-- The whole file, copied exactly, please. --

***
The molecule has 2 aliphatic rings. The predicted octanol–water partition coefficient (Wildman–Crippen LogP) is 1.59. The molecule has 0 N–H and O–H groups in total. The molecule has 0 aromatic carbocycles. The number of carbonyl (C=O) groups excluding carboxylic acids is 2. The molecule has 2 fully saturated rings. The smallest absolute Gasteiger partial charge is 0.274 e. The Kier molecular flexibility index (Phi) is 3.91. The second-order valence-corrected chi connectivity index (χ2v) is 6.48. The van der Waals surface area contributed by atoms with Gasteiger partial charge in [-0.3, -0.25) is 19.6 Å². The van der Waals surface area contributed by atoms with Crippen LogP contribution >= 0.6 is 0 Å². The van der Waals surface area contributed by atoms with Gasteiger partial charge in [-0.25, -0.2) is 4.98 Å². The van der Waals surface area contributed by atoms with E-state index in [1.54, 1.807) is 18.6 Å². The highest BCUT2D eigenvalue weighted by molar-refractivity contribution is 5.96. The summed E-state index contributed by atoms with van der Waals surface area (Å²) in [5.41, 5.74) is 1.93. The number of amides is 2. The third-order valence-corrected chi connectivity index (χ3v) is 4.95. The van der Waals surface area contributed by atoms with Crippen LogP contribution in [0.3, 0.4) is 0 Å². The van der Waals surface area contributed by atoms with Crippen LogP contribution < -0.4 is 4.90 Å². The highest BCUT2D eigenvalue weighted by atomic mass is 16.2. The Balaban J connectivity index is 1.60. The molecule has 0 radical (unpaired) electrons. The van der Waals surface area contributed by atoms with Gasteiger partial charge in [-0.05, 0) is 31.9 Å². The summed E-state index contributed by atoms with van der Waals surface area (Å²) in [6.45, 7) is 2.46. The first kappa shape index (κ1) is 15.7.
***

The molecule has 2 aliphatic rings. The predicted octanol–water partition coefficient (Wildman–Crippen LogP) is 1.59. The molecule has 0 N–H and O–H groups in total. The molecule has 0 aromatic carbocycles. The number of carbonyl (C=O) groups excluding carboxylic acids is 2. The molecule has 2 fully saturated rings. The smallest absolute Gasteiger partial charge is 0.274 e. The Kier molecular flexibility index (Phi) is 3.91. The second-order valence-corrected chi connectivity index (χ2v) is 6.48. The van der Waals surface area contributed by atoms with Gasteiger partial charge in [-0.3, -0.25) is 19.6 Å². The van der Waals surface area contributed by atoms with Crippen LogP contribution >= 0.6 is 0 Å². The van der Waals surface area contributed by atoms with Gasteiger partial charge in [-0.25, -0.2) is 4.98 Å². The van der Waals surface area contributed by atoms with E-state index in [1.54, 1.807) is 18.6 Å². The highest BCUT2D eigenvalue weighted by molar-refractivity contribution is 5.96. The summed E-state index contributed by atoms with van der Waals surface area (Å²) in [5.41, 5.74) is 1.93. The number of amides is 2. The third-order valence-corrected chi connectivity index (χ3v) is 4.95. The van der Waals surface area contributed by atoms with Crippen LogP contribution in [0.3, 0.4) is 0 Å². The van der Waals surface area contributed by atoms with Crippen LogP contribution < -0.4 is 4.90 Å². The highest BCUT2D eigenvalue weighted by atomic mass is 16.2. The Balaban J connectivity index is 1.60. The molecule has 0 radical (unpaired) electrons. The van der Waals surface area contributed by atoms with Gasteiger partial charge in [-0.05, 0) is 31.9 Å². The summed E-state index contributed by atoms with van der Waals surface area (Å²) in [6.45, 7) is 2.46. The first kappa shape index (κ1) is 15.7.